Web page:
Monday, April 03, 2006
I went to NYC, Philadelphia and DC last week to pick up Judith Schaecter's work for an exhibit (along w/ VCU prof Jack Wax) that opens at the Visual Arts Center Friday. I made it to MOMA in time to see an excellent pairing of circa 1960's Winogrand and 1990's DeCorcia, the Munch show (I'm sorry but I hear the Smashing Pumpkins when I look at his work- it's so over the top dramatique!), and the exhibit of New Spanish Architecture. The architecture exhibit topped my list for this visit, and while I walked to the subway station below the Citigroup building I wondered how a person ever reigns in their ego after having had a hand in building something so huge- altering such a large part of the world.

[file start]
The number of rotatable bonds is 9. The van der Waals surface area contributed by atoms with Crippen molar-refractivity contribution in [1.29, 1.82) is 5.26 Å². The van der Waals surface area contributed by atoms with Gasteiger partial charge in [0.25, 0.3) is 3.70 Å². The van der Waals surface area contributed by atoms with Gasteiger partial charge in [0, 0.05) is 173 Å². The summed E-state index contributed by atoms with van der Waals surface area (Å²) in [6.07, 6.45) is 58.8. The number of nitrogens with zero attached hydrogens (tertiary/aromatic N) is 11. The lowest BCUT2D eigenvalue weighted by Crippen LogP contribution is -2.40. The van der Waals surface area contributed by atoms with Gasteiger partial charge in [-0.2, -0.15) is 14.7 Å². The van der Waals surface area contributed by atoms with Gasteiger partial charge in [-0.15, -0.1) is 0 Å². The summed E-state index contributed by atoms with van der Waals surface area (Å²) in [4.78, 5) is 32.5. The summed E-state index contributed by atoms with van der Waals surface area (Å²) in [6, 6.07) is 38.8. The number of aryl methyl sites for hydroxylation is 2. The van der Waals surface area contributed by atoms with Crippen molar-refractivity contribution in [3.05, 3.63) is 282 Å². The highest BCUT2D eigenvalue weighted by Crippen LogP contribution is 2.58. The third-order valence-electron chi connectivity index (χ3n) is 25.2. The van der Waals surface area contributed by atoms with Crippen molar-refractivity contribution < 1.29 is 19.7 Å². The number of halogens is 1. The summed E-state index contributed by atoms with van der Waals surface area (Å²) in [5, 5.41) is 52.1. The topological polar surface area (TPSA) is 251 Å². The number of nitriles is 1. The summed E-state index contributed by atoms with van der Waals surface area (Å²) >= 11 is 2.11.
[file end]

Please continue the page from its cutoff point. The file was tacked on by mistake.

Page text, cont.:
MOMA's collection of photography is, needless to say, excellent... and thanks in large part to the much loathed John Szarkowski. Adjacent to the selection of photographs from the museum's permanent collection was a show of Szarkowski's work- straight, black and white, large format, exquisitely printed, modestly sized, prints of barns, farm implements, apple trees, and orchards from upstate New York. Hurrying through his work (and wondering whether I'll one day get to a point where I understand his and Frielander's fascination with photographing brambles in black and white) I thought about how little respect I afforded his images even though just moments before I was staring into the eyes of an Arbus print which, without Szarkowski, I most likely would have never seen.
Posted by Michael at 7:26 AM